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A Bridge to Enterprise Project Management, Part 1


Eight Steps to Scheduling
How to develop a schedule for any project.

Tasks are units of project work with a start date, a duration, an end date and resources to accomplish them.  Schedules are only as good as their task lists.  As a rule, task durations generally range from one day to three weeks.  Phases, which are collections of tasks can have longer durations.  Tasks describe action, so as another rule, if the task name doesn't start with an action verb, then it is probably a note, an objective or a reminder. 

A planning-minded family's vacation underlies the following eight steps of scheduling beginning with the big tasks called project phases.   

  1. Listing tasks by their task names creates the simplest schedule: a "do list."

    Step 1: Start by identifying major portions of the project.  The family knows that their project is not simply "Go on Vacation."  This project includes preparing for their vacation and returning to reality after it is finished.

  2. Dependencies connect tasks so if a task finishes early or late, dependencies will determine how the change impacts the entire schedule.

    Step 2: Dependencies turn "do lists" into schedules.  Review the task list and establish a dependency or "link" between every two or more tasks where Task A must be completed or at least underway before Task B starts.  Preparing for vacation must come before the vacation itself, and returning can not take place until after leaving. 

  3. Phases are groups of tasks that occur in blocks of time during a project's start and end dates. 

    Step 3: A schedule's longest "tasks" are its phases.  The planning family realizes that the mountains will provide a different experience than the seashore, so they divided their vacation phase into two tasks now summarized by the phase "Go on Vacation."

  4. Subtasks are smaller components of project tasks, just as tasks are smaller components of phases.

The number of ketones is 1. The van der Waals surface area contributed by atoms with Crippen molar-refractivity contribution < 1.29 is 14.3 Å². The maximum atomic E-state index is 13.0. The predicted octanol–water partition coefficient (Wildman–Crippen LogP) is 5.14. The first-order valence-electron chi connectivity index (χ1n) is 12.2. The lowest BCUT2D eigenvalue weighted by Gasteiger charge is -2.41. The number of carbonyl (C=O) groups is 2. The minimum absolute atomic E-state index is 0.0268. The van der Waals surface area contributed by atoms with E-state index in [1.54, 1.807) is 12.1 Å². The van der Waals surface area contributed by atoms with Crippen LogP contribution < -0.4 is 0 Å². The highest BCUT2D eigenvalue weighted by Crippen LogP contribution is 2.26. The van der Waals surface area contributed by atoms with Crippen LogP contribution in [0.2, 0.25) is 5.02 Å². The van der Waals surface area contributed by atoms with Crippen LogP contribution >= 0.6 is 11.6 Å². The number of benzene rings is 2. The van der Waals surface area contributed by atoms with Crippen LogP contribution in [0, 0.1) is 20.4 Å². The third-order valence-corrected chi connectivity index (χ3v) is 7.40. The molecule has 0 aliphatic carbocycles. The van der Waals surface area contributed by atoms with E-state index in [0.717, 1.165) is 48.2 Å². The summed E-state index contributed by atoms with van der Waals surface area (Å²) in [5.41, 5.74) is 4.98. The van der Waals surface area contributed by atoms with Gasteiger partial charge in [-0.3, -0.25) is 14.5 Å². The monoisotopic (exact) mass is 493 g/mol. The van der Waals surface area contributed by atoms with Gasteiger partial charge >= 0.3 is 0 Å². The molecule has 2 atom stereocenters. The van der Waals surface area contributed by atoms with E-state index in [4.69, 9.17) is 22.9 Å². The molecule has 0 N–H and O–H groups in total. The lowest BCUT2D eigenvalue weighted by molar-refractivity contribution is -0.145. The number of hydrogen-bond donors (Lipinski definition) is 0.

Step 4: Tasks can be divided into subtasks though it is important to avoid dividing tasks too much.  As a rule, tasks and subtasks should not be less than a day in duration because scheduling at the level of hours or minutes is better suited to production control than project management.  This family has planned their separate seashore campsites as subtasks.

  5. Milestones, or events as they are sometimes known, are points in time. 

    Step 5:
    Phases, tasks, and subtasks have durations of a day or more, milestones might be reached in an instant or at least a short time.  Project-minded people that they are, this planning family has identified returning home safely as a milestone with vacationing on one side of the milestone and reality on the other.

  6. Iterative tasks, such as weekly project review meetings, are tasks that occur at regular intervals.

    Step 6:  Monday morning meetings are almost a tradition among project teams and they often appear on schedules as iterative tasks lasting only a fraction of the day.  The planning-minded family will continue their Monday morning meetings while on vacation and have now added them to the schedule. 

  7. Ongoing tasks, such as maintenance or quality control, are tasks that are done on an "as needed" basis

    Step 7: Long-term, on-going tasks respond better to operations management than to project management.  The planning family considers their return to reality an on-going task that does not belong on their project schedule.  Still, they have allowed a final day for unpacking, cleaning, repairing and other vacation-related chores.

  1. Emergency tasks are unscheduled tasks associated with risks. 

    Step 8:  Review the plan for any risks associated with phases or milestones.  Some risks, like the planning family car's broken starter are unavoidable, but many risks can be prepared for in advance.  Review the project plan and ask how each major risk should be addressed.  If the answer leads to a task list, often called a contingency plan, then emergency plans are in place even though they might not be used.  The schedule below shows how an unexpected mechanical problem shortened camping at Rockaway by one day, a change indicated by the revised Rockaway start date at the right of the lower red circle.

Ideas flow faster than effort and schedules provide a powerful reminder of the work required to go from an idea to usable results.  For more on scheduling using software see the five the Technical Pathways-produced videos.

Project planners can learn, develop and automate schedules in the Project Scheduling Workshop.
Software developers can find content development, testing and product support at
Project Management Software Development Support

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